In Part 1 of this two-part interview with Harry and David‘s Shanti Shunn, we discussed the need for tag management, particularly insofar as attribution is concerned. In the second part of our conversation, Shanti talks about the importance of privacy and criteria for selecting a tag management vendor.
Is privacy a consideration for you as a tag management benefit?
It’s a different beast and is becoming a bigger beast. The EU passed their do-not-track legislation basically saying people can opt out of any third-party cookies for a website, with some exceptions for retail. This is driving over to the US as well. It’s not fully fleshed out, but it’s getting close.
One of the things that really made me look at TagMan was because of their large EU based they’d already had to develop mechanisms for people to opt-out of the generic third-party cookies.
It’s a benefit to consumers, but a bigger point of this is it means smart businesses need to develop better, richer, first-party cookies
A vendor’s only going to give you the information they can give you without dipping into trends for other vendors. That’s what NDAs cover. A rich data type tag becomes a much larger value.
Having been through the process, how would you recommend first-time buyer approach the RFP process for a tag management vendor?
Speed should be the last consideration. If you’re going with a smart tag management company you’re going to get that benefit. Do an internal business analysis to understand how many vendors have duplicate order IDs. Dump them in Excel and look for duplications. If your affiliates have a 10 percent overlap with paid search, that’s 10% of sales you multi-reported. Comparison shopping can be another aspect of mis-reporting. So the first step is to internally do your homework and know if it’s something that you need. Almost anyone with a robust affiliate program should look at tag management because of the CPA aspect. There will always be some financial savings.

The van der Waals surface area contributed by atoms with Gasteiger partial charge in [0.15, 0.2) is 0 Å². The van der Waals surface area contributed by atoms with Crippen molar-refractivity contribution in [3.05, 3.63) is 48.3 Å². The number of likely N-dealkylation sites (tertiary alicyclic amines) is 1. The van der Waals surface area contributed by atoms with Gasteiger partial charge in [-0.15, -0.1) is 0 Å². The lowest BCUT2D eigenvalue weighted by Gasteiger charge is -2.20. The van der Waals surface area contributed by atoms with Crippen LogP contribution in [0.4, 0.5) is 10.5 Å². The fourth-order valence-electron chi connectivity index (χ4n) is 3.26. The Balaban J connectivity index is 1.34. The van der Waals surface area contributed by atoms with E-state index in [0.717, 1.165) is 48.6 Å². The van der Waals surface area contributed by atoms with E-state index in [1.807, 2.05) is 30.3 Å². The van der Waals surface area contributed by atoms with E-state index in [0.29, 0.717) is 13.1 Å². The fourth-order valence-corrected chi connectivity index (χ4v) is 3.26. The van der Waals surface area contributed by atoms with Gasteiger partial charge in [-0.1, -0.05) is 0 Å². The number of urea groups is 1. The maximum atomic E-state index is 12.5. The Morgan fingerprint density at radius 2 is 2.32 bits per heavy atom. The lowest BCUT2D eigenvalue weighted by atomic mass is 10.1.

When you look at the actual tag management companies, look at service levels. At Harry and David the bulk of our business comes in the last two month of the year. It’s a huge strain on our site and servers. You want to make sure a tag management vendor can support you through that period. That may be 24/7 technical support.
The tag company’s infrastructure is a key thing to look at: how do they handle their own caching?
One key thing for us was the do-not-track legislation in Europe. We do limited sales in Europe, and sell to Canada, so we asked, “Who’s the most likely company to be at the forefront to provide some ability to users and have something in place to opt out of third-party tracking?” That was one of our major reasons for looking at TagMan. They’d been working on that because of the European legislation. That gave us more confidence in their ability to help us stay current on legislation as it moves into the US.
It comes down to your own internal functional analysis to provide benefits: cleaner tracking, better attribution models, etc.
The second step is looking at the technology these companies can bring.
The third is making sure you have a good technical understanding of what they do.
Finally, look at the benefit to your site speed. Of course, if you’re SEO-centric, this could be number three.